From the forums because I thought this was an interesting topic for discussion:
I feel like I am asked to contribute to some sort of group gift every other week and it’s getting to be a lot. Last week I was asked to contribute 50 dollars towards a farewell party for someone I barely worked with. The request was from my boss, so it obviously needs to be managed sensitively.
I ended up declining the party by saying that I was busy that night, but I’m wondering if anyone has a better idea on how to manage? I’d like to contribute but not feel pressured to do so every time or in large amounts. How do others navigate this? What’s the normal amount to gift? I make a good salary but am trying to budget now for personal goals like buying a place. — Working It Out
Fifty bucks is a lot to ask one individual to contribute to an office party or gift. In my experience five or ten bucks is more the norm for that kind of thing, but my experience, of course, is narrowly-based, and I’m sure that in some offices, and certainly in some industries, $50 IS “normal.” But you aren’t comfortable contributing that much and, regardless of your reasoning, in a work environment where gift contributions are voluntary, you should not feel obligated to contribute or guilty if you don’t, especially if you hardly know the person whom the gift or party is even for.
If there’s not a party committee or department or office fund designated for gifts and parties, I would recommend suggesting to your boss or to the HR department that something like that be created. If you are still asked to voluntarily contribute money that you aren’t comfortable contributing, you need to come up with a blanket response that you can give each time you’re asked — one that doesn’t pass you off as stingy or not being a team player or whatever other negative thing your colleagues might think of you simply because you refuse to fork over your hard-earned cash every other week for someone’s shower or birthday or going-away party. If you give the same response each time, people won’t take your “no” personally (and they will hopefully stop asking). You could say something like, “Thank you so much for including me, but I’m celebrating so-and-so’s [birthday/shower/promotion/retirement] a different way.” What’s that different way? Doesn’t matter, no one’s business. It’s better to leave it vague and let people use their imaginations.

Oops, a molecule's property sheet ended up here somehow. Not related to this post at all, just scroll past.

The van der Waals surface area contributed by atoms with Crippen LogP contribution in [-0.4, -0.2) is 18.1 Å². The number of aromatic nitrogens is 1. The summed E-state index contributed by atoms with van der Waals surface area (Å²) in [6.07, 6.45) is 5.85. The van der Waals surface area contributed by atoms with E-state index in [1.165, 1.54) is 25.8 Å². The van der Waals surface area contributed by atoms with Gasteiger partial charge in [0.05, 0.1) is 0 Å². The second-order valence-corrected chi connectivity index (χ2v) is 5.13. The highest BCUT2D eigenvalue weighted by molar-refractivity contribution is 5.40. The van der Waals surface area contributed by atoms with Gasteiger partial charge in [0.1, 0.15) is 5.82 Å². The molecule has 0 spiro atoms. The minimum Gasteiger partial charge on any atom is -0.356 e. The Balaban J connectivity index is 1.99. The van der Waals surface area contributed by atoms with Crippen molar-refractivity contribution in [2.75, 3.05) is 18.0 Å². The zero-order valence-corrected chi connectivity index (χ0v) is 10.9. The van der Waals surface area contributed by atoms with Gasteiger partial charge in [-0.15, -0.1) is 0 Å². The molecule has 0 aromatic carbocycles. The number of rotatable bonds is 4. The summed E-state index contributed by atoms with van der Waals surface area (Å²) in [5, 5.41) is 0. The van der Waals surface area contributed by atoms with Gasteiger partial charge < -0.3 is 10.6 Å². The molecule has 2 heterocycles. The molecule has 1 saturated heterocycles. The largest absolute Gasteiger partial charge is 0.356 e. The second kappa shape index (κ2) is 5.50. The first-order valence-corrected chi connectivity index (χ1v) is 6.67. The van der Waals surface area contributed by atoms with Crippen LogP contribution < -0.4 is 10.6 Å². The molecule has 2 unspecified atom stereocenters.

I’m curious how other people handle this kind of thing at their places of work. Do you contribute individually for colleagues’ gifts and parties or do you have a department fund or committee that handles that stuff? Are contributions withdrawn from your paycheck? Are you usually asked to contribute the same amount? Have you ever said no? If so, how did you word it, and did you feel like you were “punished” for saying no? Do/did you worry about how your response will affect your work relationships? HAS your response affected your work relationships?
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